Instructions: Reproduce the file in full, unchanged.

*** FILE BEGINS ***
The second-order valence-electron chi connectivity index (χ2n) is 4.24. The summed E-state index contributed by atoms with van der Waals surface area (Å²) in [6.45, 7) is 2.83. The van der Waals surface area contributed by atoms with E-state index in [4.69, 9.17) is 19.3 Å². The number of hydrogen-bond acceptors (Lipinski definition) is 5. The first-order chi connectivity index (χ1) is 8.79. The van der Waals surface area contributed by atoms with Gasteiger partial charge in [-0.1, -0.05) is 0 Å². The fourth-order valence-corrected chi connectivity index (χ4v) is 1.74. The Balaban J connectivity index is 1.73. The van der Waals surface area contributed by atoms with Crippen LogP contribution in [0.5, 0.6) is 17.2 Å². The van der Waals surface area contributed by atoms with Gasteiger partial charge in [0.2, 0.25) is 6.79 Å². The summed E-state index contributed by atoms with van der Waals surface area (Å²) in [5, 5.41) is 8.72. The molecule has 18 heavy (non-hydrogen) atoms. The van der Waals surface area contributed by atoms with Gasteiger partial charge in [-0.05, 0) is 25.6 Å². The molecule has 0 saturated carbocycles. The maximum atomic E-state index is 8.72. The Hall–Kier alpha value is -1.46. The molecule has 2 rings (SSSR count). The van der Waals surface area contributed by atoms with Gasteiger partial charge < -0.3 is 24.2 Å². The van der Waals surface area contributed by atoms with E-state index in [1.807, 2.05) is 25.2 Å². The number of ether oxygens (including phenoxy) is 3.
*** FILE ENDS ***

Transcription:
The second-order valence-electron chi connectivity index (χ2n) is 4.24. The summed E-state index contributed by atoms with van der Waals surface area (Å²) in [6.45, 7) is 2.83. The van der Waals surface area contributed by atoms with E-state index in [4.69, 9.17) is 19.3 Å². The number of hydrogen-bond acceptors (Lipinski definition) is 5. The first-order chi connectivity index (χ1) is 8.79. The van der Waals surface area contributed by atoms with Gasteiger partial charge in [-0.1, -0.05) is 0 Å². The fourth-order valence-corrected chi connectivity index (χ4v) is 1.74. The Balaban J connectivity index is 1.73. The van der Waals surface area contributed by atoms with Crippen LogP contribution in [0.5, 0.6) is 17.2 Å². The van der Waals surface area contributed by atoms with Gasteiger partial charge in [0.2, 0.25) is 6.79 Å². The summed E-state index contributed by atoms with van der Waals surface area (Å²) in [5, 5.41) is 8.72. The molecule has 18 heavy (non-hydrogen) atoms. The van der Waals surface area contributed by atoms with Gasteiger partial charge in [-0.05, 0) is 25.6 Å². The molecule has 0 saturated carbocycles. The maximum atomic E-state index is 8.72. The Hall–Kier alpha value is -1.46. The molecule has 2 rings (SSSR count). The van der Waals surface area contributed by atoms with Gasteiger partial charge < -0.3 is 24.2 Å². The van der Waals surface area contributed by atoms with E-state index in [1.807, 2.05) is 25.2 Å². The number of ether oxygens (including phenoxy) is 3.